Wednesday, July 13, 2011

Old Spinning Wheel in the Corner

I was always fascinated with the stories of Sleeping Beauty and Rumpelstiltskin.  Sleeping Beauty's handsome prince was interesting and I could only dream of making gold out of straw.  But what really grabbed my attention was the mention of a spinning wheel.  I will never forget the day that my Grandpa Burnette told me that there was a spinning wheel upstairs in the closet.  OH MY!   I immediately started to beg him to let me see it.  It turns out that the wheel was in the BIG closet.  To understand what was I mean by the "BIG closet", let me draw you a mental picture.  There were three big walk-in closets upstairs in my grandparent's house. Two were big, but one was HUGE!  It ran the entire length of the house.  I am horrible at distances, but it had to be at least 30 feet long and about 6 feet wide.  It was tucked underneath the rafters, so at one side of the closet you could walk the length standing up.  The other side was only about 3 feet high.    And it was cram-packed with stuff.   So, getting at something in that closet, unless you knew the exact location, was a big undertaking.

John Edward Burnette
(My grandpa)

Grandpa told me that his mother, Martha Jane Cock (Cox) Burnette, had given it to him.  She had gotten it from her mother, and she had gotten it from her mother.  So, this spinning wheel had belonged to my great, great grandmother.   Even as a child, I loved old stuff and family stories, so this made me want to see it even more. Grandpa told me that he was too busy to look for then, but he would get it out for me eventually. I knew that I needed to just hush about it at that point, because he was not going to go look for it right at that moment.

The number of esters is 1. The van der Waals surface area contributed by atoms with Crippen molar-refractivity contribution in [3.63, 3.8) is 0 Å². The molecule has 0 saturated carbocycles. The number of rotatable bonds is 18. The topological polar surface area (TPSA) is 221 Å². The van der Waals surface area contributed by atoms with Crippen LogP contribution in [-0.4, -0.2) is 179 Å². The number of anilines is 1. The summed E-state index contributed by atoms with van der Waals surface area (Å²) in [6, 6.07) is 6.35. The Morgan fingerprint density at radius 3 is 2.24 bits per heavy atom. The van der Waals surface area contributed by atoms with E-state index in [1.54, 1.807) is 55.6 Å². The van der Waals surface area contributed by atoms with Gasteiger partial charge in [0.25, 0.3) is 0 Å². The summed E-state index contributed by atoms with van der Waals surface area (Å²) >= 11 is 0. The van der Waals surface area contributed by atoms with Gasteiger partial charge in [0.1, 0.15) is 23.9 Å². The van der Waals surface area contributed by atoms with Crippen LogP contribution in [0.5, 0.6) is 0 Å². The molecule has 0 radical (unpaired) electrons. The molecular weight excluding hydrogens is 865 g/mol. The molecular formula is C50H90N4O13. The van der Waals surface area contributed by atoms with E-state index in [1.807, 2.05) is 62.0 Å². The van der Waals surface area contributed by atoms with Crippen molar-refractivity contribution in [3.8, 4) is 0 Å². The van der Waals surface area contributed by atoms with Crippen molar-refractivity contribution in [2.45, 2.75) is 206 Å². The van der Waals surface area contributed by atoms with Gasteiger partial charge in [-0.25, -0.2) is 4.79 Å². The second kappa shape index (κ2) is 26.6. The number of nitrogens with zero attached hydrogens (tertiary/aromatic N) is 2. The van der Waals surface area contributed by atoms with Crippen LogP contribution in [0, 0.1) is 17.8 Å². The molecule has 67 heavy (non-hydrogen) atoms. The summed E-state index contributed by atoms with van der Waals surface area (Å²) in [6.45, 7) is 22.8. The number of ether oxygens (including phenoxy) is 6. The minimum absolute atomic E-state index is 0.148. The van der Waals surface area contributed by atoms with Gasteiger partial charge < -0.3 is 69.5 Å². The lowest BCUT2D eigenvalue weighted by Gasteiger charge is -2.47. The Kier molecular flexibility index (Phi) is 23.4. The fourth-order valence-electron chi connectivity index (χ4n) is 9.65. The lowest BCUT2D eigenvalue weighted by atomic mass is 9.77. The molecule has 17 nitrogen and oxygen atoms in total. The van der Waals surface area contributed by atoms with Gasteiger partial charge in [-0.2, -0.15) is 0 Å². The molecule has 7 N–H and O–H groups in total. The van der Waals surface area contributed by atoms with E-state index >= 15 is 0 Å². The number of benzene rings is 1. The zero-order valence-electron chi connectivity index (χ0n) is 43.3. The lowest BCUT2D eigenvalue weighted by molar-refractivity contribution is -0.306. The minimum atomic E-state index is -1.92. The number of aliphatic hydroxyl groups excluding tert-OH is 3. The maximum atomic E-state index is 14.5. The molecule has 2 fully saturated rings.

Martha Jane Cox as a young woman
(My great grandmother)

Marion Columbus Burnett & Martha Jane Cox (as an older woman)

Leah Marshall Cock (Cox)--my great, great grandmother

When I went for a visit a couple of days later, Grandpa hollered for me to come look at something. (He was in the "little room" which was usually where I could always find him sitting in his rocking chair. Most folks might call that a family room these days, but there was also a bed in that room, which was quite typical in Appalachia.)

Sitting in the middle of the floor was the SPINNING WHEEL!  Well, it looked a bit sad.  Dust covered and the finish was not all shiny and glossy.  Some of the wheel spokes had been broken over time and replaced with inferior quality, hand-whittled spokes.  I was expecting a spinning wheel like the ones that I had seen pictured in my story books!!  Well, it was still a pretty wheel, in its own way, simply because it had belonged to my family for at least five generations.   And then Grandpa said the magic words:  "When I die, you can have this spinning wheel!"  Wow!  Grandpa was giving me the spinning wheel!   Once I calmed down over that announcement, I quickly wanted to see it in action.   Well, Grandpa nor Grandma could remember how it worked.  They could tell me lots of stories about watching their mothers and grandmothers use a spinning wheel, but they had no clue how it functioned.  Then, Grandpa said, "Well, I have no idea where you would even get sheep's wool or flax to even try to use that wheel."  So the spinning wheel sat in the corner of my bedroom at Grandpa's house for the next 15 years.

In this photo, the flyer & bobbin are not on the spinning wheel.

While I always thought that it was wonderful that I could say that I owned a spinning wheel, all it amounted to was just a side note.  That is until 1989 when I started working on the Blue Ridge Parkway.  I was assigned to work at the Humpback Rocks Mountain Farm where there was a spinning wheel AND a big rocker beater floor loom. Charlotte, who volunteered there, told me that her mother knew how to spin!  She told me that she would ask her mother, Adeline, if she felt like coming up and showing me how.   Not only did she introduce me to spinning, but also how to weave and how to do natural dyeing.  Through the years Adeline helped me by sharing information and sources.  I treasure her letters, which are filled with her spidery handwriting, telling me secrets of the fiber arts.

So, that is how I became a spinner, dyer, and sometime weaver.

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